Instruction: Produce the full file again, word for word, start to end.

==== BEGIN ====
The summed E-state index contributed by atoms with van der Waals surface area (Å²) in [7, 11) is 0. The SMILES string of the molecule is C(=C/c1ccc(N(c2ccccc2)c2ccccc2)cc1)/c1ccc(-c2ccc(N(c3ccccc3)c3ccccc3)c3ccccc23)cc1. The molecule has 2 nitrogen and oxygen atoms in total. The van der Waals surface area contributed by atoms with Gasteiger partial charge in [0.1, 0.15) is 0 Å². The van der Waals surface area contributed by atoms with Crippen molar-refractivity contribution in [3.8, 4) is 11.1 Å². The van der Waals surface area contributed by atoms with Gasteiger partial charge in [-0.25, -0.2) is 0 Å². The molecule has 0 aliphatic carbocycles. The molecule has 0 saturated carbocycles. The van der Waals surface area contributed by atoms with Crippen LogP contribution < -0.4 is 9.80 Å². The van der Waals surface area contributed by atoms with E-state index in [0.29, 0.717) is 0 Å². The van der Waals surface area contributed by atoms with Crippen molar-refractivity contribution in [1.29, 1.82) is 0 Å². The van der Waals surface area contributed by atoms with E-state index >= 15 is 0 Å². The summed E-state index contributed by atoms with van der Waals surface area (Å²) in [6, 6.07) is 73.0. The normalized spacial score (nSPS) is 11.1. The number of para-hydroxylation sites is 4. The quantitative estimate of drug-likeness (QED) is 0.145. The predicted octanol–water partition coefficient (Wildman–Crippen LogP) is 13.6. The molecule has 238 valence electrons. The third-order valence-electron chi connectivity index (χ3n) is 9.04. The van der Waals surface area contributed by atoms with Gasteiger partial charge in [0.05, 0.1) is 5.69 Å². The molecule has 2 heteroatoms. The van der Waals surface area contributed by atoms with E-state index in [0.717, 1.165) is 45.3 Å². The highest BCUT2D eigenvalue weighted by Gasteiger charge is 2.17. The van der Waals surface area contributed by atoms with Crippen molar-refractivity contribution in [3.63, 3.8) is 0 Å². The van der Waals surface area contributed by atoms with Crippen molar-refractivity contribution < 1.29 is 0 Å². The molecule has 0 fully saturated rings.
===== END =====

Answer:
The summed E-state index contributed by atoms with van der Waals surface area (Å²) in [7, 11) is 0. The SMILES string of the molecule is C(=C/c1ccc(N(c2ccccc2)c2ccccc2)cc1)/c1ccc(-c2ccc(N(c3ccccc3)c3ccccc3)c3ccccc23)cc1. The molecule has 2 nitrogen and oxygen atoms in total. The van der Waals surface area contributed by atoms with Gasteiger partial charge in [0.1, 0.15) is 0 Å². The van der Waals surface area contributed by atoms with Crippen molar-refractivity contribution in [3.8, 4) is 11.1 Å². The van der Waals surface area contributed by atoms with Gasteiger partial charge in [-0.25, -0.2) is 0 Å². The molecule has 0 aliphatic carbocycles. The molecule has 0 saturated carbocycles. The van der Waals surface area contributed by atoms with Crippen LogP contribution < -0.4 is 9.80 Å². The van der Waals surface area contributed by atoms with E-state index in [0.29, 0.717) is 0 Å². The van der Waals surface area contributed by atoms with Crippen molar-refractivity contribution in [1.29, 1.82) is 0 Å². The van der Waals surface area contributed by atoms with E-state index >= 15 is 0 Å². The summed E-state index contributed by atoms with van der Waals surface area (Å²) in [6, 6.07) is 73.0. The normalized spacial score (nSPS) is 11.1. The number of para-hydroxylation sites is 4. The quantitative estimate of drug-likeness (QED) is 0.145. The predicted octanol–water partition coefficient (Wildman–Crippen LogP) is 13.6. The molecule has 238 valence electrons. The third-order valence-electron chi connectivity index (χ3n) is 9.04. The van der Waals surface area contributed by atoms with Gasteiger partial charge in [0.05, 0.1) is 5.69 Å². The molecule has 2 heteroatoms. The van der Waals surface area contributed by atoms with E-state index in [0.717, 1.165) is 45.3 Å². The highest BCUT2D eigenvalue weighted by Gasteiger charge is 2.17. The van der Waals surface area contributed by atoms with Crippen molar-refractivity contribution in [3.63, 3.8) is 0 Å². The van der Waals surface area contributed by atoms with Crippen molar-refractivity contribution < 1.29 is 0 Å². The molecule has 0 fully saturated rings.